The five Council members then explained why they wouldn’t approve the permit; for each of them, it came down to safety.
“Just because people can’t afford to live in my neighborhood, we shouldn’t relegate them to a dangerous place,” Council member Jan Davis declared, echoing the prevailing sentiment of his peers.
After the motion failed, Mumpower lashed out at the Kenilworth residents: “This was one of the worst displays of NIMBYism [“Not In My Back Yard”] since I’ve been on Council. And I hope that upsets some of you — you deserve it.”
In a telephone interview two days after the meeting, Worley noted that he agreed with Mumpower.
“It was the worst case of NIMBYism I’ve ever seen,” the mayor declared.
The park plan
After convincing Council to continue the meeting, Pack Square Conservancy president Carol King presented her organization’s newest proposal for the redesign of the downtown green space.
Noticeably absent from the Conservancy’s plan was the controversial Grove Park Inn high-rise proposed last year for a portion of the park.
The GPI plan was recently scuttled following a protracted period of public outcry that rocked the city. GPI, however, maintains that the plan was nixed after an economic-feasibility study concluded that the building would be too expensive to construct. In the aftermath of all the brouhaha, the Conservancy held a series of public design forums to finalize a plan for the park.
When King shared the Conservancy’s proposal with Council and members of the public at the March 23 meeting, she noted that “more green was one of the themes” that her organization had adopted as a result of the forums. Indeed, the drawing of the proposed park showed trees, benches and a gazebo in the same location once slated for the GPI high-rise.
In addition to presenting the redesign plan, King asked Council to allow the Conservancy to grant naming rights to major donors for six — and possibly more — landmarks in the new green space. Naming rights, she explained, would assist her foundation in raising the $9.5 million required to pay for the park’s facelift.
“We need a donor-recognition policy,” she noted, “so that major park features can be named [in conjunction] with major gifts.” Such features might include a stage and artfully designed walkways leading to City Hall and the Buncombe County Courthouse, explained King, though the Conservancy would prohibit the use of names from corporations or for-profit businesses.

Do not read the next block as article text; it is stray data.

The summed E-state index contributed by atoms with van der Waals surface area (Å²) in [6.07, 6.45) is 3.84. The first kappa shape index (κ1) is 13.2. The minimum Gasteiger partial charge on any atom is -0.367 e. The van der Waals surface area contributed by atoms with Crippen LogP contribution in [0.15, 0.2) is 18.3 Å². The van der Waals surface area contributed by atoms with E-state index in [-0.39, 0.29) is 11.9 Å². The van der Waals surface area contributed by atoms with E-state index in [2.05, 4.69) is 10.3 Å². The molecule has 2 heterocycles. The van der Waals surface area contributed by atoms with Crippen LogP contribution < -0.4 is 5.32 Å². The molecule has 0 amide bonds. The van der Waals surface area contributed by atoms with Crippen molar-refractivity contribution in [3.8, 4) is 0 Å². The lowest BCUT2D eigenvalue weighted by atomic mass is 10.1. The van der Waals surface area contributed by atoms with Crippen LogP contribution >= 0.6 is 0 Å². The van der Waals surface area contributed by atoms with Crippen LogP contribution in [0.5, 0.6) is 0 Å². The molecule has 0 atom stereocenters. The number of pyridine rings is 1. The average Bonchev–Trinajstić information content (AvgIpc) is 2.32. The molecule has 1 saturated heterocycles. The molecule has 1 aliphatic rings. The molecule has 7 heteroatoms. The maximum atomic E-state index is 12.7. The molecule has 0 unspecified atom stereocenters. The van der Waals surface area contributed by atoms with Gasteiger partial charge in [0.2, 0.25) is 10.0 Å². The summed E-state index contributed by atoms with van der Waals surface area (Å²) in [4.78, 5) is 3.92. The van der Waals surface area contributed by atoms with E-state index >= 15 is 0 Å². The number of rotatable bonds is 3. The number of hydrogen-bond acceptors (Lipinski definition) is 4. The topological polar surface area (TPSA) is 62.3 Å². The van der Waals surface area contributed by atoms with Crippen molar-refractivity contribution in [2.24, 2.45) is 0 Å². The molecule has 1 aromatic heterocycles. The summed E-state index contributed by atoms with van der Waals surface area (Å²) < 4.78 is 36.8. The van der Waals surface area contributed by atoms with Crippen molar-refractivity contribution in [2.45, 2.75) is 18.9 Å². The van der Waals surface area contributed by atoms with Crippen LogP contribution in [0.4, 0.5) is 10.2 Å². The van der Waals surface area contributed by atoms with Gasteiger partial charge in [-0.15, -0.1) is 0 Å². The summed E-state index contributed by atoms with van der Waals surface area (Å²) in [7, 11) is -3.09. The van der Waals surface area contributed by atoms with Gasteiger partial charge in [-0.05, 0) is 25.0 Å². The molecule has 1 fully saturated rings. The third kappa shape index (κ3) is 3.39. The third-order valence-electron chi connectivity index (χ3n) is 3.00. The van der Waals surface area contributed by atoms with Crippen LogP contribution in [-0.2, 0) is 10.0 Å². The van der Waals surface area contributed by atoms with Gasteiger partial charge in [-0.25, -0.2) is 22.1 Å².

A little later in the hearing, Asheville attorney Roger Smith took issue with one aspect of King’s naming proposal — that “City/County Plaza” would be dropped to reflect the park’s new design (“City/County Plaza will no longer exist,” she’d said). Smith then urged the Council to keep the original name.
King was followed at the lectern by a steady stream of people in support of the redesign plan. However, attorney Smith argued that the Conservancy’s proposal that College Street be reduced from four lanes down to two would cause a traffic logjam, and could “choke off access, and make it more confusing” in the vicinity of the park.
Mumpower peppered King and City Planner Scott Shuford with questions about funding. The vice-mayor reminded them that Council originally adopted the concept of a park redesign with the Conservancy’s assurances that the work would not be funded by tax dollars.
In the organization’s latest proposed design, the city would have to repave some streets and redesign portions of others. Shuford assured Mumpower that the costs of the city’s street work would be nominal, and that “public investment creates private investment.
“With a world-class park,” Shuford added, “we will be creating an atmosphere of investment.”
In fact, one potential private investor had actually alluded to that same relationship earlier in the presentation.
Grinning broadly, Craig Madison, president of the Grove Park Inn, strode up to the lectern and announced, “He’s baaack!” Madison then heartily endorsed the Conservancy plan, just before mentioning that GPI still planned on moving forward with a second building proposal — this one slated for a parking lot adjacent to City Hall.
“I’ll be coming back in a few months with that plan,” he promised.
Council unanimously adopted the Conservancy’s proposal.
And suddenly, it’s over
By the time discussion of the park had wrapped up, it was well past midnight. And Council again debated calling it quits, despite the fact that there were still five scheduled public hearings remaining.
Terry Bellamy made a motion that Council consider four of the five remaining items as one, and simply vote to approve the whole package. After a brief discussion, Council voted 5-2 to support the idea, with Mumpower and Davis opposing.
The four items were then approved without discussion. They included a transfer of city property to the Health Adventure in return for an .89-acre easement for a greenway; the adoption of an air-quality-improvement initiative; support for suggested improvements made by the Haywood Road traffic study; and a series of budget amendments (allocating $80,000 to the Hall Fletcher Elementary School playground; $50,000 for new vehicles for the Asheville Fire Department; and $25,000 to the WNC Veterans Memorial Association, for construction of a memorial on Pack Square).
The remaining public hearing — over appointing a member to the Asheville-Buncombe Historic Resources Commission — was brief.
After it was all said and done, Worley gaveled the meeting to a close. As he did so, a group of elderly veterans rose and slowly made their way out of the chamber and into the dark night. They’d sat for nearly eight hours waiting their turn at the microphone in order to explain the merits of their cause. That moment never came.
And even though Council had approved their request for money, the gray-haired vets were surely privy to that the uneasy feeling that lovers of law and sausage get when faced with the view from inside the factory.